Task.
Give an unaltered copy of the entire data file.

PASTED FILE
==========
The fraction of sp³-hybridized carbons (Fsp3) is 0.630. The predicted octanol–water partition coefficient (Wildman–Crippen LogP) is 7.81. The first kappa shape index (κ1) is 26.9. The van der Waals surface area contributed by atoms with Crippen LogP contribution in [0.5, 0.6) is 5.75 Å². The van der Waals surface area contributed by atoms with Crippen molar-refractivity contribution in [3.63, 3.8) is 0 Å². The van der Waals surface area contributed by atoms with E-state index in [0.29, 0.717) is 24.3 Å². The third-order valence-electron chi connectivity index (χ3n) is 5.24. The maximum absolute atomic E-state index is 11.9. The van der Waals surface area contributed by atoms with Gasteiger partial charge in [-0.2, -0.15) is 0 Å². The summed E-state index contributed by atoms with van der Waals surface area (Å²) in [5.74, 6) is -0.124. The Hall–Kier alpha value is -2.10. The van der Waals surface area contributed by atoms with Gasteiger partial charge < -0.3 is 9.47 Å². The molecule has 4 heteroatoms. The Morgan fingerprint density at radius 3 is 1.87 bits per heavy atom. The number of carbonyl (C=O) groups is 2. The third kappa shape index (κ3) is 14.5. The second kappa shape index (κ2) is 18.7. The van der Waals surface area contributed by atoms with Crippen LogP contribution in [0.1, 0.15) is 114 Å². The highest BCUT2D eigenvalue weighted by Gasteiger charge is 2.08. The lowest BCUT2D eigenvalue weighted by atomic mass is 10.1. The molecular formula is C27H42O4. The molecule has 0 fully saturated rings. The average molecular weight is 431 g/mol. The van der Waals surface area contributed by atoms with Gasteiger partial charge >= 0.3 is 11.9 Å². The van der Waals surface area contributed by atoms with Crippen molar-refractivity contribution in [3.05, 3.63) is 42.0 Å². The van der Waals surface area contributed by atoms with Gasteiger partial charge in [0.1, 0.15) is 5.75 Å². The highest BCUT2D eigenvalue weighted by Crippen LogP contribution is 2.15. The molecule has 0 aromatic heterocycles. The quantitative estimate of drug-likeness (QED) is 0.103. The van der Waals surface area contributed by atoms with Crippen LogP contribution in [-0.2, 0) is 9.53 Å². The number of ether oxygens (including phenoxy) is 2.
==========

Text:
The fraction of sp³-hybridized carbons (Fsp3) is 0.630. The predicted octanol–water partition coefficient (Wildman–Crippen LogP) is 7.81. The first kappa shape index (κ1) is 26.9. The van der Waals surface area contributed by atoms with Crippen LogP contribution in [0.5, 0.6) is 5.75 Å². The van der Waals surface area contributed by atoms with Crippen molar-refractivity contribution in [3.63, 3.8) is 0 Å². The van der Waals surface area contributed by atoms with E-state index in [0.29, 0.717) is 24.3 Å². The third-order valence-electron chi connectivity index (χ3n) is 5.24. The maximum absolute atomic E-state index is 11.9. The van der Waals surface area contributed by atoms with Gasteiger partial charge in [-0.2, -0.15) is 0 Å². The summed E-state index contributed by atoms with van der Waals surface area (Å²) in [5.74, 6) is -0.124. The Hall–Kier alpha value is -2.10. The van der Waals surface area contributed by atoms with Gasteiger partial charge < -0.3 is 9.47 Å². The molecule has 4 heteroatoms. The Morgan fingerprint density at radius 3 is 1.87 bits per heavy atom. The number of carbonyl (C=O) groups is 2. The third kappa shape index (κ3) is 14.5. The second kappa shape index (κ2) is 18.7. The van der Waals surface area contributed by atoms with Crippen LogP contribution in [0.1, 0.15) is 114 Å². The highest BCUT2D eigenvalue weighted by Gasteiger charge is 2.08. The lowest BCUT2D eigenvalue weighted by atomic mass is 10.1. The molecular formula is C27H42O4. The molecule has 0 fully saturated rings. The average molecular weight is 431 g/mol. The van der Waals surface area contributed by atoms with Gasteiger partial charge >= 0.3 is 11.9 Å². The van der Waals surface area contributed by atoms with Crippen molar-refractivity contribution in [3.05, 3.63) is 42.0 Å². The van der Waals surface area contributed by atoms with Gasteiger partial charge in [0.1, 0.15) is 5.75 Å². The highest BCUT2D eigenvalue weighted by Crippen LogP contribution is 2.15. The molecule has 0 aromatic heterocycles. The quantitative estimate of drug-likeness (QED) is 0.103. The van der Waals surface area contributed by atoms with Crippen LogP contribution in [-0.2, 0) is 9.53 Å². The number of ether oxygens (including phenoxy) is 2.